For a producer of such lush and exquisite work, cinematographer Roger Deakins is often a man of select words. Thoughtful, yes, but never of a mind to over-think it.
Responsible for some of the most stunning images on film in our age — “Kundun,” “O Brother, Where Art Thou?” and “The Assassination of Jesse James by the Coward Robert Ford,” to barely scratch the surface — he shook the landscape of his field a bit two years ago when he went digital for Andrew Niccol’s “In Time.” And this year he’s back in the form with “Skyfall,” the first James Bond installment to eschew celluloid for the progression of digital filmmaking.
“Right now I don”t see a reason to go back and shoot film,” Deakins says. “And probably if I leave it much longer then I won”t have the opportunity, because it just won”t exist anyway.”
Indeed, Deakins’ switch came at a crucial crossroads in the industry. Kodak was on the way to being removed from the S&P 500 index (and facing imminent bankruptcy). Long-time champions of film, like Martin Scorsese, were reaching the end of their rope. An on-going debate on the benefits of celluloid vs. digital was erupting with marquee names in the world of film on both sides of the line.
For Deakins, though, as unexpected as the switch may have been from those on the outside looking in, it was an organic decision to adopt something that ultimately befits his work ethic.
“For me it”s not that much different,” he says. “I find that shooting digital seems to really work with the way I like to light. The learning curve was not that big, really. I mean obviously the processing side of it is slightly different. But once I start shooting I”m not really aware of the differences. And I felt I could play with things more in some of ‘Skyfall,’ because I could see with the optical viewfinder on set exactly what I was doing. It gave me more confidence to play, I think, than maybe if I was shooting film. It”s such a pressure on doing a big movie like that.”
And ultimately, he’s not overly romantic about the loss of film. He says if anything he’s a romanticist in the sense that it has its place in his own personal history, that he’s happy he had the opportunity to shoot something like “True Grit” on film. “But to say I couldn”t have done it digitally and would it have looked that much different,” he asks. “I don”t think so.”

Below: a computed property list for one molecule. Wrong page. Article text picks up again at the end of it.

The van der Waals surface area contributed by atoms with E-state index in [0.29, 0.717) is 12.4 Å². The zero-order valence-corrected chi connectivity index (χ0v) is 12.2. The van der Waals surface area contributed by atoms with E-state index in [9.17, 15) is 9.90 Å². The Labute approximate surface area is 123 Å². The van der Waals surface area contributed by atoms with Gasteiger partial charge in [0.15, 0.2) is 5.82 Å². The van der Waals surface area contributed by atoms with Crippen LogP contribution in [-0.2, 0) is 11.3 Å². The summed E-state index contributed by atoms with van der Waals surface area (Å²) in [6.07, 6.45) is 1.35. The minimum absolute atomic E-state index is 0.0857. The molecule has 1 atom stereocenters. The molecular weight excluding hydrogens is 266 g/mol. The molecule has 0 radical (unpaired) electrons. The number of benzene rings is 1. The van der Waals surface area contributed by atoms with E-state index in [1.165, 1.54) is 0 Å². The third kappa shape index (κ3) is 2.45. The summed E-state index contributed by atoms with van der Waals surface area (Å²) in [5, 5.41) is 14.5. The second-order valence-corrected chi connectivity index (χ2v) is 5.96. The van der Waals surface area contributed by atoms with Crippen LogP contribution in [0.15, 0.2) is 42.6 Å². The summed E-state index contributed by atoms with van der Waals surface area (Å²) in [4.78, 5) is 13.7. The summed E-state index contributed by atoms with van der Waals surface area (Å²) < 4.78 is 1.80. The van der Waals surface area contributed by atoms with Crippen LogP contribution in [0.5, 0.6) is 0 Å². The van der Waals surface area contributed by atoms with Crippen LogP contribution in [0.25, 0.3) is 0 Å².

He goes further, though. “I think digital is a better representation of reality than film,” he says. “That”s not to say I don”t love film. I love the look of film, but film isn”t quite as sensitive in terms of its color depth, the color contrast. You get more subtleties than you do with film.”
On a film like “Skyfall,” that would be of the utmost importance. Seven years ago Deakins stepped in as Sam Mendes’s new cinematographer of choice when legend Conrad L. Hall — who shot “American Beauty” and “Road to Perdition” for the director — passed away. It was a daunting task to come aboard “Jarhead” and Deakins says he was very nervous about it. But “Skyfall” actually ended up calling back a bit to that experience.
“It was interesting because on ‘Jarhead’ we basically shot everything handheld,” he says. “And I like to operate, so that was a great opportunity for me to go back to sort of documentary days in a way. ‘Revolutionary Road’ was different because it was quite controlled and a different sort of camera style. But I think we took a lot from ‘Jarhead’ for ‘Skyfall.’ A lot of the action we shot handheld and a lot of that later part, that last sequence on the moors, we used a lot of the techniques and basically shot a lot of that scene the same way as the oil fields in ‘Jarhead.'”
He says he doesn’t remember a single conversation he may have had with Mendes about the overall look of the film because it’s something that develops throughout production with this particular collaboration. They would talk about the script and certain scenes, how they wanted London to be gray and rainy to contrast not only with the riveting opening sequence in Turkey but also with a jaw-dropping neon-lit Shanghai-set sequence in the second act. But there was no bogging down in discussing a visual signature. Again, he’s not one to over-think it.
Nevertheless, regarding that Shanghai sequence — which was as much a feat of art direction as it was photography, as it was shot on a soundstage and not on location — it’s sure to be a visually identifying element for viewers of the film after the fact. “We wanted this kind of blitz of color,” Deakins says. “Originally they were talking about shooting in Shanghai on a real location. And in talking to Dennis Gassner about it I said, ‘Well, I kind of like the idea of these big advertisements lighting the whole scene.’ And then we talked about the set and said, ‘Well, what if it was all glass, and it was all about reflections?’ So that kind of evolved.”
And you can expect something from that sequence to pop up on our annual Top 10 Shots of the Year column later in the season, I assure you.
The opportunity to work on a Bond film didn’t really click for Deakins as a cultural honor or anything. He wasn’t even aware of the 50th anniversary hype until closer to release, in fact. But when it did hit home, it resonated a bit for him, because the themes of the film and its place in the canon seems to be more significant than ever.
“There was a premiere in London the other day and that was like, ‘Wow. Oh, I realize. I”m glad I didn”t think of that while we were shooting because the pressure would have been a little bit too much.’ You know the idea of going back to England, to Britain, with Sam, and neither of us have actually worked in Britain on a film together. That was a very big pull.”
“Skyfall” opens nationwide on November 8.